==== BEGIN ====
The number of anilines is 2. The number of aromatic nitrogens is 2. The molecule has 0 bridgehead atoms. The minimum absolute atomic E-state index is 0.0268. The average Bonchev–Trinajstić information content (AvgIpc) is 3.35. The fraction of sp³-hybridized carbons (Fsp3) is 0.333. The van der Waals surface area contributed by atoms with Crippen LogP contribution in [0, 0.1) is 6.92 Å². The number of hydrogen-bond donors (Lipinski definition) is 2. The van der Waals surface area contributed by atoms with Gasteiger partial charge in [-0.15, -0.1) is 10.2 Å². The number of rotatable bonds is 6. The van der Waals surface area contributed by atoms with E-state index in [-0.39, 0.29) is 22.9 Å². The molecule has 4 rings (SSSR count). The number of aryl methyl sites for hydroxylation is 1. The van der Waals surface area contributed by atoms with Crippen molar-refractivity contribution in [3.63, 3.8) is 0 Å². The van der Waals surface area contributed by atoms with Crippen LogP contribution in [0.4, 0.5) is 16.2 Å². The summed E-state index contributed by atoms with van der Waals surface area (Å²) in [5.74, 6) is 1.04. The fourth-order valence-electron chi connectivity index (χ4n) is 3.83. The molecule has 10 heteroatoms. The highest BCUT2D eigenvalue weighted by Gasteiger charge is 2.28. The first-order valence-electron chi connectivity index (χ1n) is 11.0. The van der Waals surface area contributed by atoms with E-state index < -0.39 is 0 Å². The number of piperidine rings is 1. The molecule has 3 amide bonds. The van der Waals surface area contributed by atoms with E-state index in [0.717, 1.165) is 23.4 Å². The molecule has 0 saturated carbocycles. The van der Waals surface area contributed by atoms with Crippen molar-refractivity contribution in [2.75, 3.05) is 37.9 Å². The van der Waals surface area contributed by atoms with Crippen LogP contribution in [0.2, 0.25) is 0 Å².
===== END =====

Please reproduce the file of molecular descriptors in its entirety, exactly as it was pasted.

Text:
The number of anilines is 2. The number of aromatic nitrogens is 2. The molecule has 0 bridgehead atoms. The minimum absolute atomic E-state index is 0.0268. The average Bonchev–Trinajstić information content (AvgIpc) is 3.35. The fraction of sp³-hybridized carbons (Fsp3) is 0.333. The van der Waals surface area contributed by atoms with Crippen LogP contribution in [0, 0.1) is 6.92 Å². The number of hydrogen-bond donors (Lipinski definition) is 2. The van der Waals surface area contributed by atoms with Gasteiger partial charge in [-0.15, -0.1) is 10.2 Å². The number of rotatable bonds is 6. The van der Waals surface area contributed by atoms with E-state index in [-0.39, 0.29) is 22.9 Å². The molecule has 4 rings (SSSR count). The number of aryl methyl sites for hydroxylation is 1. The van der Waals surface area contributed by atoms with Crippen molar-refractivity contribution in [3.63, 3.8) is 0 Å². The van der Waals surface area contributed by atoms with Crippen LogP contribution in [0.4, 0.5) is 16.2 Å². The summed E-state index contributed by atoms with van der Waals surface area (Å²) in [5.74, 6) is 1.04. The fourth-order valence-electron chi connectivity index (χ4n) is 3.83. The molecule has 10 heteroatoms. The highest BCUT2D eigenvalue weighted by Gasteiger charge is 2.28. The first-order valence-electron chi connectivity index (χ1n) is 11.0. The van der Waals surface area contributed by atoms with E-state index < -0.39 is 0 Å². The number of piperidine rings is 1. The molecule has 3 amide bonds. The van der Waals surface area contributed by atoms with E-state index in [0.717, 1.165) is 23.4 Å². The molecule has 0 saturated carbocycles. The van der Waals surface area contributed by atoms with Crippen molar-refractivity contribution in [2.75, 3.05) is 37.9 Å². The van der Waals surface area contributed by atoms with Crippen LogP contribution in [0.2, 0.25) is 0 Å².